This was one reason why I trained my dogs on non-typical search commands. I didn't want the kids "abusing" the dogs with silly or nonsensical searches. Even though I told them not to, they still tried when they thought no one was watching.
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Old 02-18-2015, 11:58 AM   #3 (permalink)
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Re: PPD Training and proofing

Sarah,

Know thyself.

"is properly sized to be handled by all family members".

I believe to be important planning criteria. I expect that my 5ft, 110 lbs wife (with proper training) will be able to train and handle our PPD. Seeing that she is not an especially gifted handler (too big a heart makes her soft) I planned on a dog that was in the 40-60 lbs range, rather than in the 90-110 lbs range. Handler confidence is important to successful training and a dog that can be physically controlled when necessary lends to that. My daughter is 8 years old and of similar petite stature, and while I would not at this time let her handle and command the dog in protection, she can work obedience with the dog in a controlled environment.

The dog will perform the best with the handler that has spent the most time properly training with the dog.

Even though my daughter is trained and socialized in the use of firearms, I would never just hand her a gun and leave her to make life or death decisions. We have set the course for responsible use and awareness of the seriousness of consequences.

Nor do I want my daughter at this time, armed with a PPD capable of catastrophic damage, without training and understanding. I hope my PPD will be with us for 10 years or more, and within that time my 8 year old will at some time prove that she is ready for the increased responsibility.

Yes, bigger dogs tend to be more intimidating in general and act as a deterrent. I feel that a smaller focused dog with alertness and intensity can be just as intimidating, especially in well known protective breeds.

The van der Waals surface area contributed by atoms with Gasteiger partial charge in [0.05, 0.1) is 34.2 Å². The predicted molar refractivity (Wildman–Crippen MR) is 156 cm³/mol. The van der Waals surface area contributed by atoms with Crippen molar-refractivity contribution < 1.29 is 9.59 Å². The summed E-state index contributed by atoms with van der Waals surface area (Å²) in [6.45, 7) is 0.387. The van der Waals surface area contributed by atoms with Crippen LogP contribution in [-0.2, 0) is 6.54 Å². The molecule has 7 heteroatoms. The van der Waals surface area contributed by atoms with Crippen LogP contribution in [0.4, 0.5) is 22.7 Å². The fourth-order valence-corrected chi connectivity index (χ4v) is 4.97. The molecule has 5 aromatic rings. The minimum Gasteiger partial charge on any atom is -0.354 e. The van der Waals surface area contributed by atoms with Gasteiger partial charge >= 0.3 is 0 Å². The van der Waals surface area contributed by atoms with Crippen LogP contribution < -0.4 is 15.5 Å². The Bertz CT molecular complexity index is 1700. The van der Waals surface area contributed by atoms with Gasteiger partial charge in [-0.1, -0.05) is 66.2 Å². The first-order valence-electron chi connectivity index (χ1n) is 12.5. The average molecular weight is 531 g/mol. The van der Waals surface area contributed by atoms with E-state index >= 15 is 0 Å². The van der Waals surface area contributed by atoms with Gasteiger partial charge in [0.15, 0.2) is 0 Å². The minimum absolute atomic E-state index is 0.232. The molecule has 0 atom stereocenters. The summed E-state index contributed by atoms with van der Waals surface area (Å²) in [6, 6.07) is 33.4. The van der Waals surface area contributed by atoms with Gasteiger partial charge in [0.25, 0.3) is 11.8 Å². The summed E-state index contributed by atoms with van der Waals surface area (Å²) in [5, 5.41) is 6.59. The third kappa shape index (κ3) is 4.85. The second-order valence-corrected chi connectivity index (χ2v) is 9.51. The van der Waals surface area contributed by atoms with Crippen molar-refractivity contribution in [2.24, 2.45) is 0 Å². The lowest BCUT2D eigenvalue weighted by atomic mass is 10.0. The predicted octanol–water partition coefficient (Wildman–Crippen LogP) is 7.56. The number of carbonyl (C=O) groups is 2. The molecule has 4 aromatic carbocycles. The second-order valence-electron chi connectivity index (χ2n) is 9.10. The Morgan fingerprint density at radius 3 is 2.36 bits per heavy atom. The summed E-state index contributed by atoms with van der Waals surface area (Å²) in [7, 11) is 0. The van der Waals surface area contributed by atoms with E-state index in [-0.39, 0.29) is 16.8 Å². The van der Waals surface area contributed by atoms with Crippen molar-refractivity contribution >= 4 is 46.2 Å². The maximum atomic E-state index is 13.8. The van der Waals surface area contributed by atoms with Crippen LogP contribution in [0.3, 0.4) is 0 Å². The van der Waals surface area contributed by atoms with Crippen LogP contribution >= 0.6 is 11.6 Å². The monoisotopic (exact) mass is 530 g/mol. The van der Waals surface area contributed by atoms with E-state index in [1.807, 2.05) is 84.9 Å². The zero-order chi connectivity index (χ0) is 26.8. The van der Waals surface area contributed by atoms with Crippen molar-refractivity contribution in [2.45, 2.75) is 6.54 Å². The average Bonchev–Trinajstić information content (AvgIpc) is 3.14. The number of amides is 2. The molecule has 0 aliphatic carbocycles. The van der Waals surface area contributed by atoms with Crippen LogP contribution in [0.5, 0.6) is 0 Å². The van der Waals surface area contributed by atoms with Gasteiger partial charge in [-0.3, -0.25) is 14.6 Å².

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Old 02-18-2015, 03:37 PM   #4 (permalink)
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Re: PPD Training and proofing

Good deal. Sounds like you have thought things through. Most folks don't. Wish everyone displayed such due diligence.
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Old 02-18-2015, 03:47 PM   #5 (permalink)
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Re: PPD Training and proofing

I guess I am reaping the benefits of both military service and current work as an engineer. Lots of planning and thinking about things before actually doing them, LOL.
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Old 02-18-2015, 04:11 PM   #6 (permalink)
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Re: PPD Training and proofing

LOL, believe it or not that was kind of obvious. I do, of course, mean that as a compliment. Good luck to you and your dog.
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Old 02-18-2015, 05:37 PM   #7 (permalink)
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Re: PPD Training and proofing

WTF?

Is everyone here losing their minds?
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Old 02-18-2015, 05:44 PM   #8 (permalink)
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Re: PPD Training and proofing

WTF?

Is everyone here losing their minds?
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Old 02-18-2015, 05:56 PM   #9 (permalink)
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Re: PPD Training and proofing

Please be especially careful with Expectation #3. Children playing with lots of running, squealing and who knows what else in close quarters with a high-prey dog could be problematic. Adult supervision reduces risk, especially with kids who are not part of the home group (e.g. friends of).
Enjoy your dog.
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Old 02-18-2015, 06:08 PM   #10 (permalink)
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Re: PPD Training and proofing

Quote:
Originally Posted by Lee H Sternberg View Post
WTF?

Is everyone here losing their minds?
I agree with Lee. The totality of your requirements are unreasonable for a dog. However if you pay enough money I'm sure you'll find plenty of breeder/Executive Protection Dog Trainers who'll claim they have just the dog for you